Retrieving vegetation growth patterns from soil moisture, precipitation and temperature using maximum entropy Academic Article uri icon


  • 2015 Elsevier B.V. This study employs entropy theory to evaluate the relation of vegetation cover to soil moisture, precipitation and temperature patterns in the Texas Gulf watershed. Over a 12-year period, we consider the Normalized Differential Vegetation Index (NDVI) of the growing season (May to September) for deciduous forest and grasslands, as well as precipitation, temperature, and soil moisture data at a biweekly time scale. Using three different vegetation growth metrics, we analyze patterns in vegetation responses. An entropy scaling of the system of vegetation-soil moisture-precipitation-temperature reveals trends toward maximum entropy and shows the relevance of coupling these atmospheric variables in vegetation dynamic analysis. Our analysis indicates that soil moisture is potentially efficient to use for vegetation dynamics monitoring at finer time scales compared to precipitation. The near-surface (5. cm) soil moisture series shows meaningful relationship with vegetation growth series. This seems interesting, as the recent satellite soil moisture monitoring projects are designed for estimating near-surface moisture. Month-wise, the vegetation response to atmospheric variables shows important dissimilarities. Therefore, we use an entropy-based clustering approach to discriminate the growing season. Later, we propose a nested statistical model for retrieving an estimate of NDVI. We find that the inclusion of soil moisture and temperature explains up to 68% and 62% of the variation of NDVI, respectively, for deciduous forest and grassland during June and July. However, these relationships appear weaker during the end of the growing season (August and September). The outcomes of the study are suitable for ecosystem monitoring under the realm of climate change. Likewise, the techniques employed may find useful applications for water resources management at the scale of large watersheds. Nevertheless, further studies on the topic are necessary and should involve diversified ecosystems and remote sensed products.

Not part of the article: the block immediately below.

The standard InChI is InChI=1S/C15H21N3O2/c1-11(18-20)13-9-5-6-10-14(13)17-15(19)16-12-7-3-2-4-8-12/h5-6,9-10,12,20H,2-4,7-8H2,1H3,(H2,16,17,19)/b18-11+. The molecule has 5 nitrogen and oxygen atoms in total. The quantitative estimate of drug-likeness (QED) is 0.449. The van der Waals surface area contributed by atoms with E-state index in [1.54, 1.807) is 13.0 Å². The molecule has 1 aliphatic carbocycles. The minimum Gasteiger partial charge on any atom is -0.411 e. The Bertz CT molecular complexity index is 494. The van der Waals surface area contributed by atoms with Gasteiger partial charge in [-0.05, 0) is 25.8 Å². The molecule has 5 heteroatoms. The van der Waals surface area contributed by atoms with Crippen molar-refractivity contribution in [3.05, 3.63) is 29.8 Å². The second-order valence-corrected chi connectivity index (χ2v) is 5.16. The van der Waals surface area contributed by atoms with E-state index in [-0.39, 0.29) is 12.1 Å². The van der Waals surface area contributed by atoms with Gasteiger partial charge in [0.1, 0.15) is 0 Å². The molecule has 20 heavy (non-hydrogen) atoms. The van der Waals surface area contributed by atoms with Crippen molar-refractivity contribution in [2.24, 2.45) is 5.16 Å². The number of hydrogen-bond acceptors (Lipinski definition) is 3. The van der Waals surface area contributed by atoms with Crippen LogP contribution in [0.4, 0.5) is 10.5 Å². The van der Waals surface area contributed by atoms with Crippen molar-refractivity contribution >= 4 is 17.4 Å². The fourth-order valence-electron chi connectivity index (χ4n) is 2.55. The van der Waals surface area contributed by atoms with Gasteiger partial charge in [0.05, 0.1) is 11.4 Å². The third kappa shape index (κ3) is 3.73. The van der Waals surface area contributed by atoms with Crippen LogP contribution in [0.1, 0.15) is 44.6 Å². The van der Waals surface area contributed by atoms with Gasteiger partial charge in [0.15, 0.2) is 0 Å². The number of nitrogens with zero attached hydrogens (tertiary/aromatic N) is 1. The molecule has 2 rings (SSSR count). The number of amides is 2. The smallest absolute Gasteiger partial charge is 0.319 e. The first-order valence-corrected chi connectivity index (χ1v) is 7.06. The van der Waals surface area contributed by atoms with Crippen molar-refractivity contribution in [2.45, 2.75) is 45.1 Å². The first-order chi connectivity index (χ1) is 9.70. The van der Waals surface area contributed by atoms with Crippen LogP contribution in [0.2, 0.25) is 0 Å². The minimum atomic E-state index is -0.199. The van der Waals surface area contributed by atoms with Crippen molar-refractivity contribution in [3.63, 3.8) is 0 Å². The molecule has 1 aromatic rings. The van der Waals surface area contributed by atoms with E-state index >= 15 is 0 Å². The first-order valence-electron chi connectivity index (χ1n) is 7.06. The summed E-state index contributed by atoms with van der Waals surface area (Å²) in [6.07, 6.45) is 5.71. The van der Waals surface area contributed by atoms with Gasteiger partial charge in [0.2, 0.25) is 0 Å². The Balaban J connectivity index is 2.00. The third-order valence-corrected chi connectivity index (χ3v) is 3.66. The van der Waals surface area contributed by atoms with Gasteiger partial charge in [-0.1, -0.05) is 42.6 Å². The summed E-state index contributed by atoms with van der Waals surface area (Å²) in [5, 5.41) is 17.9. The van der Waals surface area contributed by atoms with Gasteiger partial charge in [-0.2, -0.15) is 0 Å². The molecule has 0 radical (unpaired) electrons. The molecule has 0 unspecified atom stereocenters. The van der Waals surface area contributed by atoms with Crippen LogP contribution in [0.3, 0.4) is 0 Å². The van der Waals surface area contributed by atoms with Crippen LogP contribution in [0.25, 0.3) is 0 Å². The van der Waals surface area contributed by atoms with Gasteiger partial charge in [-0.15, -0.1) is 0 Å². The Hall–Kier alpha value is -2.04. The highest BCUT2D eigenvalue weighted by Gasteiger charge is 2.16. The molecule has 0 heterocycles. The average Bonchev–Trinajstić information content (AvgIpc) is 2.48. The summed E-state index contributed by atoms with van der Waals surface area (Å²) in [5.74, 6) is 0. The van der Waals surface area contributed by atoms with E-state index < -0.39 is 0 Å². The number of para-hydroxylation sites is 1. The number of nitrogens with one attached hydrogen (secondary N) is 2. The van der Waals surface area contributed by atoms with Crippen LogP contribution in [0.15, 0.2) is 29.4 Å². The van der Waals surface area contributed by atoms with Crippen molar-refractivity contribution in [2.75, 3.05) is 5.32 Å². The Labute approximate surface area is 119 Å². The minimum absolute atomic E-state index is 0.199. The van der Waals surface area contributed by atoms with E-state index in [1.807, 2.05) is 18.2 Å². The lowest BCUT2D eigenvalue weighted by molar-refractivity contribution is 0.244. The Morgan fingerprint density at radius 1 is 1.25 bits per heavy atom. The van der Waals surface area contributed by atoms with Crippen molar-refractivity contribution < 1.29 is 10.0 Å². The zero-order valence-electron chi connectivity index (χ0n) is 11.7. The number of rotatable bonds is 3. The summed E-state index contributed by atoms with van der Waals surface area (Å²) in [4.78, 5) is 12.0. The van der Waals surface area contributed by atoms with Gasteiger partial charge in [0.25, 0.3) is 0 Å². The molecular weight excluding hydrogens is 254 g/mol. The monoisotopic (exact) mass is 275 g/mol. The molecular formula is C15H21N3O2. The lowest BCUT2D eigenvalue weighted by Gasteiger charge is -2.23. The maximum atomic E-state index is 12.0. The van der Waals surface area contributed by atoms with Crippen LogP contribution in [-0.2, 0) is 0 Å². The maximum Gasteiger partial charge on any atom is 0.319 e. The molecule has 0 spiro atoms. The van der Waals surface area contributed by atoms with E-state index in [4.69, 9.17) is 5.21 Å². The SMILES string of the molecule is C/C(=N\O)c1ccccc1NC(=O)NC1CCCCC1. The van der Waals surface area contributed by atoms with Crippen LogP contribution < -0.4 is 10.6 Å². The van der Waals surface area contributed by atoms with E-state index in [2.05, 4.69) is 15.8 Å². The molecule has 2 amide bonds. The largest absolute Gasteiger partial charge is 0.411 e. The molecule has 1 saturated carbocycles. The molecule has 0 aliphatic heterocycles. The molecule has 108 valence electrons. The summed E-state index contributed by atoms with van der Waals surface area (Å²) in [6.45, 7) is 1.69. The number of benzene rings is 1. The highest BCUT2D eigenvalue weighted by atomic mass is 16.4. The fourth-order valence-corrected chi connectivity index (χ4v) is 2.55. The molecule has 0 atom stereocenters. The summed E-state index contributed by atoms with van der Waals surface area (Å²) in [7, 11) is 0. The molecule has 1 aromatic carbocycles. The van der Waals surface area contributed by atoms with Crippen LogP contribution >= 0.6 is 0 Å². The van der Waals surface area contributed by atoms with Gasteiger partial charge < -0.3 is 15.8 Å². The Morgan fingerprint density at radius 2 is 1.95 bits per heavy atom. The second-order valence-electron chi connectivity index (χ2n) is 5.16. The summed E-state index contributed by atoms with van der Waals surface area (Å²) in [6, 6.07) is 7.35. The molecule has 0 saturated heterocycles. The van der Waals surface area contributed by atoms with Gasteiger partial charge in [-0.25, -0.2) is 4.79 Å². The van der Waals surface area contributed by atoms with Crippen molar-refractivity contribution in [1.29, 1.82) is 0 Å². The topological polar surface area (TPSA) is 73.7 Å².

published proceedings


author list (cited authors)

  • Djebou, D., & Singh, V. P.

citation count

  • 25

complete list of authors

  • Djebou, Dagbegnon C Sohoulande||Singh, Vijay P

publication date

  • August 2015